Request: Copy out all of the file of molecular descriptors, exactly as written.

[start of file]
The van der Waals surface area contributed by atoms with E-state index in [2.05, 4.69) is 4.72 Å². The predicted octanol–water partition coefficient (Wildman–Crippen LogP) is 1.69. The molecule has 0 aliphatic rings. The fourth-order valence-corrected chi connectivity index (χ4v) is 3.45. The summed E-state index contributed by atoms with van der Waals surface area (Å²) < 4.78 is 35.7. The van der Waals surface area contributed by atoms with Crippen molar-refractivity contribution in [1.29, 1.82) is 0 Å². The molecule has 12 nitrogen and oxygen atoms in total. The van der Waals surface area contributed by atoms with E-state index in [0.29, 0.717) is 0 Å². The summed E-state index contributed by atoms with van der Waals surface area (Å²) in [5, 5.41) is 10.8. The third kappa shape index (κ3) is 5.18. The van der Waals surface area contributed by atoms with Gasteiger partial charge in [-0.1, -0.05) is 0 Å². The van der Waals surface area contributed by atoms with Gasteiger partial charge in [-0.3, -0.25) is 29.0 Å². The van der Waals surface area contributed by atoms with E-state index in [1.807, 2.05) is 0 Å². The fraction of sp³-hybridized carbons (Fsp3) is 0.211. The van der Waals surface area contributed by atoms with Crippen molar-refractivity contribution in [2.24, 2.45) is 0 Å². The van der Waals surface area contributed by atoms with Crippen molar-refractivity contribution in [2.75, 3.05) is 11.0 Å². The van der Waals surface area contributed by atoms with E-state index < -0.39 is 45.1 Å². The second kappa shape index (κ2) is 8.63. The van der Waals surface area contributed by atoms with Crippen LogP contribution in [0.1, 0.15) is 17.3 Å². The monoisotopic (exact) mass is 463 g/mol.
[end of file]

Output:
The van der Waals surface area contributed by atoms with E-state index in [2.05, 4.69) is 4.72 Å². The predicted octanol–water partition coefficient (Wildman–Crippen LogP) is 1.69. The molecule has 0 aliphatic rings. The fourth-order valence-corrected chi connectivity index (χ4v) is 3.45. The summed E-state index contributed by atoms with van der Waals surface area (Å²) < 4.78 is 35.7. The van der Waals surface area contributed by atoms with Crippen molar-refractivity contribution in [1.29, 1.82) is 0 Å². The molecule has 12 nitrogen and oxygen atoms in total. The van der Waals surface area contributed by atoms with E-state index in [0.29, 0.717) is 0 Å². The summed E-state index contributed by atoms with van der Waals surface area (Å²) in [5, 5.41) is 10.8. The third kappa shape index (κ3) is 5.18. The van der Waals surface area contributed by atoms with Gasteiger partial charge in [-0.1, -0.05) is 0 Å². The van der Waals surface area contributed by atoms with Gasteiger partial charge in [-0.3, -0.25) is 29.0 Å². The van der Waals surface area contributed by atoms with E-state index in [1.807, 2.05) is 0 Å². The fraction of sp³-hybridized carbons (Fsp3) is 0.211. The van der Waals surface area contributed by atoms with Crippen molar-refractivity contribution in [2.24, 2.45) is 0 Å². The van der Waals surface area contributed by atoms with Crippen molar-refractivity contribution in [2.75, 3.05) is 11.0 Å². The van der Waals surface area contributed by atoms with E-state index < -0.39 is 45.1 Å². The second kappa shape index (κ2) is 8.63. The van der Waals surface area contributed by atoms with Crippen LogP contribution in [0.1, 0.15) is 17.3 Å². The monoisotopic (exact) mass is 463 g/mol.